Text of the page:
Manchester has seen a real change in its business sectors in recent years, becoming a digital powerhouse in UK terms.
Few cities in the UK have managed to have such a positive and significant impact on the business sector as Manchester has in the last few years. The rise in the trend for ‘Northshoring’, where companies and organisations such as the BBC move their operations to the north, has meant that Manchester has been able to embrace a new era of businesses and skills previously confined to the south bringing their operations into new areas of the country.
And now, one of the city's local leaders has predicted that Manchester will continue in this vein for some time to come, with the potential to expand its media and technology offerings, which will allow it to become a world leader in digital business terms.
Sir Howard Bernstein, Manchester council chief executive, who has been behind many of the regeneration and rebuilding projects in the city over the last two decades, told the Guardian that he expects to see Manchester become a global force in the not too distant future.
“Over the past 40 years, I’ve witnessed a dramatic change in Manchester’s local economy. But today, the city is on the verge of assuming its potential as a global leader in the digital economy," he said.
The city already has some momentum in this regard, with TechCrunch stating that Manchester has more employees in tech (51,000 plus) than any UK city outside London, and with a £4 million grant designed to create a tech hub in the city centre that would help with collaboration and the growth of smaller tech firms, the potential for growth is endless.
There could also potentially be a swell in demand across Manchester in coming years from companies looking to work in more innovative and digitally-developed cities, with Manchester recently having won the right to become the UK's first demonstrator for the technological capabilities of the Internet of Things (IoT). The Manchester project, known as CityVerve, was chosen as winner of the competition thanks to a strong proposal by a hugely creative, multi-sector team from across the industry, academia and public sector. The winning partnership included Manchester Science Partnerships (MSP), which is part-owned by Bruntwood, and will headquarter the project at their No.1 MSP base.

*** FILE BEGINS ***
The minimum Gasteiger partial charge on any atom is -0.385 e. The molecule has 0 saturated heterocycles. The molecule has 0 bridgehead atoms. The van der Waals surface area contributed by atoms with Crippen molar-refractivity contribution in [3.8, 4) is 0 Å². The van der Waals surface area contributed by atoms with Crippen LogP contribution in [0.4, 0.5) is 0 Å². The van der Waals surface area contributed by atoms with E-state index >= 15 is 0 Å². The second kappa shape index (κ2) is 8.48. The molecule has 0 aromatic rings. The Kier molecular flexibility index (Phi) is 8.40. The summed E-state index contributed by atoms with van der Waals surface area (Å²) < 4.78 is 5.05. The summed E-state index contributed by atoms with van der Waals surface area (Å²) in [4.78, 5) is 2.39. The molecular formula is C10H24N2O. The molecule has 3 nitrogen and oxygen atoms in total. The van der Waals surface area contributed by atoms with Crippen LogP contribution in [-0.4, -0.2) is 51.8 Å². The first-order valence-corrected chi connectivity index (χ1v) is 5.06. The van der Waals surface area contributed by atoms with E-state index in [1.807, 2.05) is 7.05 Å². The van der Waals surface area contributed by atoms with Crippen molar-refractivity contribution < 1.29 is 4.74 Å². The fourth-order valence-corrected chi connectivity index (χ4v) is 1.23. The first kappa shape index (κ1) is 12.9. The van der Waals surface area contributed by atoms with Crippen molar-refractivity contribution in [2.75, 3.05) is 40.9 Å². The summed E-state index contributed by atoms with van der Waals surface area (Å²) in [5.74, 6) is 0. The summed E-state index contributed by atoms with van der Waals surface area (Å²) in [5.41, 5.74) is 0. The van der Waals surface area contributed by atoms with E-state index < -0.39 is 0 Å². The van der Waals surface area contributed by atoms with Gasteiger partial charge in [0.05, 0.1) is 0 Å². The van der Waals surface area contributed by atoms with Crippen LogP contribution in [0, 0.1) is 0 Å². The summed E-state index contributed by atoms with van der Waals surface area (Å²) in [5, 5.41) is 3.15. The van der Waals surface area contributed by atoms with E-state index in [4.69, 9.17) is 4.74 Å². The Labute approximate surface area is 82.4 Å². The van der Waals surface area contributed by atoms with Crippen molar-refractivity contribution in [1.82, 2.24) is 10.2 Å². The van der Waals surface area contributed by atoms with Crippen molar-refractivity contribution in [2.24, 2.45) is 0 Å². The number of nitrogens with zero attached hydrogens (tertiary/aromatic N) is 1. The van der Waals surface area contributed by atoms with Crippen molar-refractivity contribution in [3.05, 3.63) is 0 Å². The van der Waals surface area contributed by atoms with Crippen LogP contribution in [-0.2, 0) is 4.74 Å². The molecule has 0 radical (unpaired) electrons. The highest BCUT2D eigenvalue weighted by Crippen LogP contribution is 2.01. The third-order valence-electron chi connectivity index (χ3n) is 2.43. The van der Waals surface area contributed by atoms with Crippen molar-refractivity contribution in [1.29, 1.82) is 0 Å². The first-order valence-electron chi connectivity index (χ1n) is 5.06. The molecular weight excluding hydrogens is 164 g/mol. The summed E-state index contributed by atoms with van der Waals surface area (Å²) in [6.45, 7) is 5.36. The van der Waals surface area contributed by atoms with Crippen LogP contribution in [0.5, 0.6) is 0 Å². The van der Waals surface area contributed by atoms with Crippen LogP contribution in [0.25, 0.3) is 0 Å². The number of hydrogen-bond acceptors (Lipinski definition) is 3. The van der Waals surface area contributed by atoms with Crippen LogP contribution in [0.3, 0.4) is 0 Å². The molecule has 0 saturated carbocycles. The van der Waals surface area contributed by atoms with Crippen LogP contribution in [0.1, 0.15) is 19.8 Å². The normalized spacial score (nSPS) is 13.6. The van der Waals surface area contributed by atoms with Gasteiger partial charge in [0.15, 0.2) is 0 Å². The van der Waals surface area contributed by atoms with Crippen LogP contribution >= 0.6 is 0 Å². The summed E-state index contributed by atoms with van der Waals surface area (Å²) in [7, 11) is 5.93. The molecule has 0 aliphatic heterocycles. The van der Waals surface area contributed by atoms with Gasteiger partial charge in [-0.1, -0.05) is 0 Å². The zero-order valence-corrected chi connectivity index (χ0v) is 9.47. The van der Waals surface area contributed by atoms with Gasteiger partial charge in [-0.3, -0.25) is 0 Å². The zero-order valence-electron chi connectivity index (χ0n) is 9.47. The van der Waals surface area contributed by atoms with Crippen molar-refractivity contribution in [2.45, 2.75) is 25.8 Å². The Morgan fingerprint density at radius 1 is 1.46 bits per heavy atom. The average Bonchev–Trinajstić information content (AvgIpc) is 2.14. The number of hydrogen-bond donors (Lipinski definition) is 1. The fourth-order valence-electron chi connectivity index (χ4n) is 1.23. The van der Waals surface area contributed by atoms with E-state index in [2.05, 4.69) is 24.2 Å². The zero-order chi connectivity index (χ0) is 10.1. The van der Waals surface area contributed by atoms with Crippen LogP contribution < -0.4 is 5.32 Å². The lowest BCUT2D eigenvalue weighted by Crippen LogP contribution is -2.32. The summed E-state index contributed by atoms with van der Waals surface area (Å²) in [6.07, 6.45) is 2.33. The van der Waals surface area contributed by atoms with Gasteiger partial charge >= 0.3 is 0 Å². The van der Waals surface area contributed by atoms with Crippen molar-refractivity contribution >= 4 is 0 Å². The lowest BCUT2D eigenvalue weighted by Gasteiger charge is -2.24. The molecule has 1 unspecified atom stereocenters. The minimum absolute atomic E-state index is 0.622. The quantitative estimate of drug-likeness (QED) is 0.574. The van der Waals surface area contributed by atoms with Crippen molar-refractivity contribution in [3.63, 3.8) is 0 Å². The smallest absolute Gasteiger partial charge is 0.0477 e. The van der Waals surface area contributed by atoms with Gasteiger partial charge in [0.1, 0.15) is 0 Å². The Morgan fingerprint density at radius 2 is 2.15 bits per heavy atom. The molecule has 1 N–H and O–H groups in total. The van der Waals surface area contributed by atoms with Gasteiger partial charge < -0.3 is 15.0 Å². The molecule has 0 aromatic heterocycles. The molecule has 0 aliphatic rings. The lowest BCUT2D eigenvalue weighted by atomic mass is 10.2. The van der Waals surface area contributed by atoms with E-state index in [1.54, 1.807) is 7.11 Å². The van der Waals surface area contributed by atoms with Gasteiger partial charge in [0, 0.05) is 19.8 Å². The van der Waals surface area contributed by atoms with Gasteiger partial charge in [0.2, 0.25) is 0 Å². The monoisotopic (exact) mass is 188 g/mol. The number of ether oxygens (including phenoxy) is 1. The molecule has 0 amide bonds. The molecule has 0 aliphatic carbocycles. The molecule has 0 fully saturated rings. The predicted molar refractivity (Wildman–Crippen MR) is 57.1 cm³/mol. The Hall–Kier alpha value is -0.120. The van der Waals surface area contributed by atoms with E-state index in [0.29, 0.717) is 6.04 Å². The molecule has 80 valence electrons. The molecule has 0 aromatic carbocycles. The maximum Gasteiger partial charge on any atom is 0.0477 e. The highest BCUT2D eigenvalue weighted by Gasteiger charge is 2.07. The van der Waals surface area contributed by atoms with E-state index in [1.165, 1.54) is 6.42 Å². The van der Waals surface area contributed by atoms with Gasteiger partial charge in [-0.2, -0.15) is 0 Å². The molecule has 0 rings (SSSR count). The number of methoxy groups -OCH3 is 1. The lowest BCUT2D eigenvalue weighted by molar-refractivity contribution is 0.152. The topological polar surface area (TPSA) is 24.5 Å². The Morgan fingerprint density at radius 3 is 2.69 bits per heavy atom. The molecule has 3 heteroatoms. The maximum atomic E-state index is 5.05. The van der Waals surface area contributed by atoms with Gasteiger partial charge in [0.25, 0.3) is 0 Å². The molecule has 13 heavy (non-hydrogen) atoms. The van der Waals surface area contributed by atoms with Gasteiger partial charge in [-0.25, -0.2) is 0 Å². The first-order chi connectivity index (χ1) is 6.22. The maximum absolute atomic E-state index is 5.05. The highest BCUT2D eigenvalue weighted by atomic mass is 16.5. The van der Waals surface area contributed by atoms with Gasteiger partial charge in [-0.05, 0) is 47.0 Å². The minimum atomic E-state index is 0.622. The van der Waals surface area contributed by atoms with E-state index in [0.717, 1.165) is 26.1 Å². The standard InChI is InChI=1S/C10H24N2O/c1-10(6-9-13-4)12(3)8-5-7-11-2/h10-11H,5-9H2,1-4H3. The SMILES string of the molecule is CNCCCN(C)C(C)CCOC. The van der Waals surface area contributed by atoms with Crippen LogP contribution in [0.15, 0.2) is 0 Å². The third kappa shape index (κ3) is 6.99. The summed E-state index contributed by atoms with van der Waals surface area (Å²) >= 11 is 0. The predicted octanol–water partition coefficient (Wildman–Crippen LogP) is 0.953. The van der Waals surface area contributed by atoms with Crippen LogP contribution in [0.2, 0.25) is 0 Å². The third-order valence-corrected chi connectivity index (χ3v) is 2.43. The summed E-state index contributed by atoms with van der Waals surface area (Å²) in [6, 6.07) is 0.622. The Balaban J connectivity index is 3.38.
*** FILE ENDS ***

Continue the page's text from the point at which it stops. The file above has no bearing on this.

The CityVerve Project was chosen as the winner of a £10 million government fund for tech advancement. It will see the city improved by the introduction of a range of exciting new IoT technologies, including quirky installations like talkative bus stops, which let bus operators know when someone is waiting, and sensors built into parks and other spaces to encourage people to do more physical activity. The technology will also be used to improve the efficiency of buildings and equipment like streetlamps, vehicles and heating and cooling systems.
“The public and private sector has to work together to ensure that every Mancunian business has the opportunity and resources to reach its potential," said Sir Howard, as he backed a campaign that looks to promote the links between Manchester universities and businesses to promote skill sharing and the employment of exciting young digital graduates.
Speaking of the fantastic tech performance in Manchester, Jessica Bowles, Bruntwood director of strategy, said: "Tech is really strong in Manchester and underpins progressive businesses in all sectors of the economy from e-commerce to finance, we see that in both Bruntwood and at Manchester Science Partnerships, in which we are the major shareholder. At Bruntwood we have a number of growing tech businesses who have thrived in the city thanks to the talent being produced by our local universities and the support given by the wider business community."
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